StemCells said today it will shrink its workforce by about 25% by January 31, 2016, as part of a restructuring that will include selling off assets and refocusing clinical efforts away from retinal disorders and toward chronic spinal cord injury (SCI).

The company has been working to develop its HuCNS-SC® (purified human neural stem cells) platform technology as a treatment for multiple disorders of the central nervous system.

StemCells has begun cutting 17 full-time employees from its workforce of 74, the company disclosed in a Form 8-K filing. The workforce had grown earlier this year from 69 full-time employees as of December 31, 2014, a figure disclosed by the company earlier this year in its Form 10-K annual filing.

StemCells estimated it will incur approximately $400,000 in restructuring charges during Q1 2016 through one-time employee termination costs, including severance and other benefits.

Overall, StemCells said it expects to generate approximately $20 million in cost savings over two years through the restructuring.

In addition to the job cuts, StemCells said it will launch ongoing efforts to monetize some technology assets, “which may include partnerships, strategic alliances, out-licenses of non-core intellectual property, and the pursuit of both non-dilutive and creative product-specific financing alternatives.”

The company will also immediately suspend its Phase II Radiant Study in geographic atrophy of age-related macular degeneration, including curtailing further patient enrollment and service agreements. Instead, StemCells said, it will seek a partner to fund continued development of its platform in retinal disorders.

StemCells restructured its operations a month after reporting promising six-month interim results for the first cohort in its Phase II Pathway™ Study in cervical SCI. Those results showed motor improvement in four of six patients as measured by gains in both strength and function, StemCells said November 18. StemCells also reported positive outcomes in an earlier Phase I/II study in thoracic SCI.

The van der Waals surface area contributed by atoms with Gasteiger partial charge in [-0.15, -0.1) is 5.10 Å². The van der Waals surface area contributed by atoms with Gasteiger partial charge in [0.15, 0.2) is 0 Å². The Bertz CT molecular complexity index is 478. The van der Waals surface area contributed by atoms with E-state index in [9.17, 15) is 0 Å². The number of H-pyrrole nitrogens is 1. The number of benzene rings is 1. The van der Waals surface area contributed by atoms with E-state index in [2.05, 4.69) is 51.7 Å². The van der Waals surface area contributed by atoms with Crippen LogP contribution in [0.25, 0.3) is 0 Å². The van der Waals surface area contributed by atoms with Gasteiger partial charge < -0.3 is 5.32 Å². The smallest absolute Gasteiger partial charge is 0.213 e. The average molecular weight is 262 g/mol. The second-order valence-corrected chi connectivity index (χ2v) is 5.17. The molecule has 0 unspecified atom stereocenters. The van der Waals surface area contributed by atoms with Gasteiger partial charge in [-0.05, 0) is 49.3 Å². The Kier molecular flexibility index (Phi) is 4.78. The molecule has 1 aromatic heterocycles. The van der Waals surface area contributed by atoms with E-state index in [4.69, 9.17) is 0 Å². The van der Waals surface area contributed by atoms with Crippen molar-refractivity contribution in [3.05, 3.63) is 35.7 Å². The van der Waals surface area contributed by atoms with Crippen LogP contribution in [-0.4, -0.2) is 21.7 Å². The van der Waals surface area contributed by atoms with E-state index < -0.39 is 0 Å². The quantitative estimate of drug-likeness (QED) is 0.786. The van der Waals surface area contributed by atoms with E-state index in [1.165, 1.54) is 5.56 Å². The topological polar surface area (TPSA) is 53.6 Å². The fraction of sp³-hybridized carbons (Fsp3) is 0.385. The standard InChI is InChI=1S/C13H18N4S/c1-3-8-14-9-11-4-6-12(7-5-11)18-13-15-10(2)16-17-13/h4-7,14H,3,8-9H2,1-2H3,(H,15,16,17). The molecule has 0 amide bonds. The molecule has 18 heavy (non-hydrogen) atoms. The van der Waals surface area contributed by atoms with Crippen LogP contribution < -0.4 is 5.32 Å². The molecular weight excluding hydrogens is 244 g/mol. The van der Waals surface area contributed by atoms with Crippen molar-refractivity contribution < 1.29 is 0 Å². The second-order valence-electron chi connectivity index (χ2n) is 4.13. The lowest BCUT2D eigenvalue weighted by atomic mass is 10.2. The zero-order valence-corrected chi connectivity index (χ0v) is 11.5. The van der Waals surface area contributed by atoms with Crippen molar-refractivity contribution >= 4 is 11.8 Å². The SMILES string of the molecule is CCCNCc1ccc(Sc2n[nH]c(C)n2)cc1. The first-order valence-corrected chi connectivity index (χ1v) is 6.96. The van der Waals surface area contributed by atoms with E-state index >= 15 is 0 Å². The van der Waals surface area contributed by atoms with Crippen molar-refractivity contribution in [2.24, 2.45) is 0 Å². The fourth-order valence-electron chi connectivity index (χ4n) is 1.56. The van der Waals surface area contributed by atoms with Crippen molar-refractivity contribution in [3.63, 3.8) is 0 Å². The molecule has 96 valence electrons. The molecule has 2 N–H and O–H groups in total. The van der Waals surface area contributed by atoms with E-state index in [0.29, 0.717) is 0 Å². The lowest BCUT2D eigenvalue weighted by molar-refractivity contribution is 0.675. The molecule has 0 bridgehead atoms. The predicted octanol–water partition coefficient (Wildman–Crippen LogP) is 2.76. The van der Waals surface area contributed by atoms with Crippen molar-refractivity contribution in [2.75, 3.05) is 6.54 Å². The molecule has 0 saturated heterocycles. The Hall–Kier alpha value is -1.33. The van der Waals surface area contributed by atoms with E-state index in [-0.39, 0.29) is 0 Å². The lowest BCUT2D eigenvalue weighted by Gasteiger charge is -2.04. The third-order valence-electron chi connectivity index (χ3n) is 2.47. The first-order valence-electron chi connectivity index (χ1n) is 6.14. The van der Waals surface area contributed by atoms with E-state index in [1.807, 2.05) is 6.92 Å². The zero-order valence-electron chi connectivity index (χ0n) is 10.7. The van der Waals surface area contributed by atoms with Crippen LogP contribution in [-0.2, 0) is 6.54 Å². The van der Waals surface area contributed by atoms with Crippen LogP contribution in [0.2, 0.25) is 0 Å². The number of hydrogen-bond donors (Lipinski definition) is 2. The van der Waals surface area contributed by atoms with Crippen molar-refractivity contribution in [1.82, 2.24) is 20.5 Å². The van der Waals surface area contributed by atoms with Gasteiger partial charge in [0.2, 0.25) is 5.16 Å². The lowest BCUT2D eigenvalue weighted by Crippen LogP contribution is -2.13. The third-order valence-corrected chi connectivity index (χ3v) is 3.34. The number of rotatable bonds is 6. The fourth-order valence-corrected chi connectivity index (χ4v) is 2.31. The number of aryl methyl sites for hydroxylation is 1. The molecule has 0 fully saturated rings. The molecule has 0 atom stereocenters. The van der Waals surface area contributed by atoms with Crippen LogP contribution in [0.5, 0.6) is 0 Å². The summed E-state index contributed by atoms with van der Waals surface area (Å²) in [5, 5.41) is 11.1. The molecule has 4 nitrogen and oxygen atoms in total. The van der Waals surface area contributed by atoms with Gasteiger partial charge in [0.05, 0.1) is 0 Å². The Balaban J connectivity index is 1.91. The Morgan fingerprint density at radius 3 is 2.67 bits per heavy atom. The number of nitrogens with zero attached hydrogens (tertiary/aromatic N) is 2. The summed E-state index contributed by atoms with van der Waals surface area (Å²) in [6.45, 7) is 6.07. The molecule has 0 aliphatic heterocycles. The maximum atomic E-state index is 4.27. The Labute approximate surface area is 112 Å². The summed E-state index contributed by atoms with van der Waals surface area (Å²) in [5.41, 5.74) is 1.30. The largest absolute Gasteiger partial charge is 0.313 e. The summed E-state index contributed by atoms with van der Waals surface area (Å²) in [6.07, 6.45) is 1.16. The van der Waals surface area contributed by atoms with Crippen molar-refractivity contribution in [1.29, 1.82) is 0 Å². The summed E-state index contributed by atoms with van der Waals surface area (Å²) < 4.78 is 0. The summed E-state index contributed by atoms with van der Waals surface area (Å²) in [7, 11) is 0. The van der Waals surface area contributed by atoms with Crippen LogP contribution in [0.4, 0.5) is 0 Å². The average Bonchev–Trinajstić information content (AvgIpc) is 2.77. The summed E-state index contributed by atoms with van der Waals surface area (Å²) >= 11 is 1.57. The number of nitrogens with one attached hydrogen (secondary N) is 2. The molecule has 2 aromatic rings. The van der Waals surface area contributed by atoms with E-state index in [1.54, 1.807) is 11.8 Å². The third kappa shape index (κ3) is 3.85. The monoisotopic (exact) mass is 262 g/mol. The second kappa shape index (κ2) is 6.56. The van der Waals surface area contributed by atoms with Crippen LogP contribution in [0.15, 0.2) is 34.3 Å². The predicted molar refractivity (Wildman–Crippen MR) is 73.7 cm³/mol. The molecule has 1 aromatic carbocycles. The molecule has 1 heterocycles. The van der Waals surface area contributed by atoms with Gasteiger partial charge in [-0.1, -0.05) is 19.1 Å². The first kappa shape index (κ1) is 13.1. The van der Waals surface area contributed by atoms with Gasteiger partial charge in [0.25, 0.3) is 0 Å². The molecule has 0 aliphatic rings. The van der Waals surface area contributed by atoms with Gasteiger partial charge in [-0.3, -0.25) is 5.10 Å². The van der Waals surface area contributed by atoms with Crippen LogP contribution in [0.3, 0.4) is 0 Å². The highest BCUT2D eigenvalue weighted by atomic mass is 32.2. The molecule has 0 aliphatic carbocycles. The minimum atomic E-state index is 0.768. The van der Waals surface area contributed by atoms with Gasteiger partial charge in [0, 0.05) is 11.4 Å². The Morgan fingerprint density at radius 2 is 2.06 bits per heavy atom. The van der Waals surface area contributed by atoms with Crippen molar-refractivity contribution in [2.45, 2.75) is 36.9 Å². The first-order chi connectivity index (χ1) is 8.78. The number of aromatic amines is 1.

“Given the strength of our clinical findings for the safety and preliminary efficacy of our HuCNS-SC platform technology in treating chronic spinal cord injury, we have decided that now is the time to narrow our focus,” StemCells’ CEO Martin McGlynn said in a statement.

StemCells said it will expedite completion of the Pathway Study and launch a pivotal Phase III clinical trial in chronic SCI.

“Our hope is that by focusing now on our most advanced program, we will be paving the way to further address other disorders in the future,” McGlynn added.

Also in November, StemCells reported a third-quarter loss of $9.643 million, versus $2.757 million in Q3 2014—attributed to increased expenses for clinical studies, and manufacturing, quality control and process development activities.

[This story has been updated from an earlier version to include details of the workforce reduction as disclosed in a Form 8-K filing by StemCells Inc.]


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